Balance

10 09 2008

I hate that word. It always reminds me of an objective standard out there in the blue that I need to meet but, like the horizon line, is always out of reach. In theology balance is a four letter word. It implies compromise, watering down, and even worse liberalism.

Going back to the age of the Church Fathers, Clement preached a sermon entitled “What kind of Rich man can be saved?” based on Jesus’ response to the rich man who wanted eternal life (Matt 19:16-28). Today we have churches that teach that God’s plan for your life is to bless you financially, keep you healthy and make you popular e.g. Creflo Dollar, Joel Osteen etc. In fact Creflo Dollar is noted as saying God needs people to be rich so that Jesus can buy advertising time to speak to all the people in the world at his second coming. “God needs you to finance the second coming”. Going back through history there were those who shut themselves away from the world. Denied themselves any pleasure, and in an attempt to draw closer to God. They shunned their bodies; beating it into submission, echoing Paul’s own words in 1 Corinthians 9:27 “I beat my body and make it my slave…” The movement was called monasticism. Ironically the idea had more in common with the Stoic philosophies of the Graeco Roman world than with Paul. Today we still have Monks and Nuns but they are less common than they were in the middle ages. Similar movements pop up from time to time ranging from the extremists who literally crucify themselves, to the mild social activists who talk of living in Christian communes.

As is often the case, when one radical interpretation comes out, there is always an equally radical backlash against that interpretation. People get hot under the collar, and become dogmatic about their own points. When pleasure reigns, people preach ascetism, piety, and escape from the evils of the world. Where the latter reigns, people shrug off the oppression and revolt.  We as a species hate balance. We like things to be black and white when more often than not there is a lot of grey. When did Jesus’ words “I have come to give you life, and life to the full” (John 10:10)lead us to think that a life of ascetism was the best way to please God? When did we ignore Jesus’ words “they will hand you over to the local councils and flog you in their synagogues.” (Matt 10:17) when He sent out His disciples. How can we expect nothing but health, wealth and prosperity when preaching the Gospel? How have we distorted Jesus’ words a few verses earlier “for the worker is worth his keep.” (Matt 10:10) to mean that a pastor can claim a 6 figure salary, private Jet and drink only perrier water?

But thats playing Bible scrabble, trying pit one scripture off against another. I’ve had that problem before. Whenever you try to come up with a definitive position for anything in scripture you always get a couple of scriptures that don’t fit. As a Calvinist who believes in eternal security there are those frightening scriptures in Hebrews 6 which have been the source of much contention over the years. For those in the Arminian tradition, John 17, and Romans 8 must be an embarassment. What we don’t need is another proof text sermon on why someone else is wrong. What we do need is an overview of the story. Is the entire Bible a story of Grace? Is the whole Bible a story about God chosing certain nations, and individuals and not others? Is the whole Bible a story of Gods plan to redeem creation? Ironically balance is not the goal, especially if it has some sort of relativistic agenda. We need a reminder of the story. Everyone seems to find a justification for their position in scripture. There are plenty of proof texts to go around. The overall story and big picture help keep those proof texts in check.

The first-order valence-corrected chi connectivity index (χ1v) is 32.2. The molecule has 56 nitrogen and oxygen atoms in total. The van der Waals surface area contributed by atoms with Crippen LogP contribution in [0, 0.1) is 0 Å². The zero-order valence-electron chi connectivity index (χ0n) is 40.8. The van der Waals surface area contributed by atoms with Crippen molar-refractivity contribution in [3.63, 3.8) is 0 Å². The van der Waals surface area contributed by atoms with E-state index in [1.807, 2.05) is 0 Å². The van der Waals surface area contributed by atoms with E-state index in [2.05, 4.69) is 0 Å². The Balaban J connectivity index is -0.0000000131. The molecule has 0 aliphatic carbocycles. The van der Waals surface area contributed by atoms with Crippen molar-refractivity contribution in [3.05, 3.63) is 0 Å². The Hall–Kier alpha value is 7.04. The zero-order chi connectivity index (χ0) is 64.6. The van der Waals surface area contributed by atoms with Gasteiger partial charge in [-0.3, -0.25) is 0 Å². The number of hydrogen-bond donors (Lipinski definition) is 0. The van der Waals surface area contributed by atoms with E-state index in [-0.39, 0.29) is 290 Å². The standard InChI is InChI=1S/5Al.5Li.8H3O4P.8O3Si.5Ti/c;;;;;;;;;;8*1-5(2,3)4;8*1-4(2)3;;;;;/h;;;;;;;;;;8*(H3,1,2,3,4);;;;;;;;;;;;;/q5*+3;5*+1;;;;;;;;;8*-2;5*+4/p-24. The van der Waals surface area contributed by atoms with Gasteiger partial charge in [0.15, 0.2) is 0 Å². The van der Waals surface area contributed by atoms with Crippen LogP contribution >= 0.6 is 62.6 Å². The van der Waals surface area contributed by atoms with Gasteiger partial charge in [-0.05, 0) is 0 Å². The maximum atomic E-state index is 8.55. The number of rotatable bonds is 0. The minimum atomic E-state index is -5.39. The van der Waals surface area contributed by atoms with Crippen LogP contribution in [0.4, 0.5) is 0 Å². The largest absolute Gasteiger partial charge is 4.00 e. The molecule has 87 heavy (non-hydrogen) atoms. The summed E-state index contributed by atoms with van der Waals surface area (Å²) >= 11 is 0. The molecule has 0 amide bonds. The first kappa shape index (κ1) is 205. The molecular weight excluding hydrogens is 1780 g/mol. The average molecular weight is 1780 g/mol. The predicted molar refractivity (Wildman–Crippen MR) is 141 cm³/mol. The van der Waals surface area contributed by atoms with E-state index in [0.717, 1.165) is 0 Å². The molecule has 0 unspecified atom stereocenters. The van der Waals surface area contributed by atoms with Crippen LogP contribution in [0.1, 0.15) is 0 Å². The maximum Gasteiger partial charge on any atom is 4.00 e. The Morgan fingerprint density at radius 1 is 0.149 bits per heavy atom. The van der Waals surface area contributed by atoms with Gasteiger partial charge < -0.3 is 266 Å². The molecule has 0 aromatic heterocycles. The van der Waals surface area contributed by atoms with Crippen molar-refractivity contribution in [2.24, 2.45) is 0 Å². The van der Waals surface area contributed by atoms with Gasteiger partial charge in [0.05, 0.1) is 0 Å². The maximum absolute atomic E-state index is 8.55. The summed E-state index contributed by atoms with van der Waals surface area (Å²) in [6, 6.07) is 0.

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2 responses

11 09 2008
m slater

‘Whenever you try to come up with a definitive position for anything in scripture you always get a couple of scriptures that don’t fit.’

Excellent point, I’ve run into this frequently myself, and it might be particularly common in certain popular theologies here in the US. Seems as if most of the time people will adhere to a system and when inevitably some passages do not fit they adjust the verses forcing them to fit the system rather than adjusting or scraping the system.
This tendency is one of the things which frustrates me most about the theology common to the West/US right now. I fail to see how any tradition claiming sola scriptura as part of their heritage can justify placing the supposed truth of their system over the priority of Scripture.

11 09 2008
aworthydiscussion

Yeah I see your point – Sola Scriptura takes presidence over tradition, but that doesnt make the tradition incorrect. The tradition may be firmly rooted in scripture. I don’t think its a case of simply adjusting the system – Calvary Chapel is proof that it doesn’t work. They claim to be preaching the Bible and not holding to any particular system. But really they preach Arminianism, quite aggressively. I spent a lot of time listening to the confused ramblings of Chuck Missler to know firsthand how aggresively Arminian they are.

Do we need to scrap the systems we have? No not neccessarily, but everytime we encounter an objection we need to go back to the source not the tradition. We need to do our exegesis of scripture and base our tradition on that.

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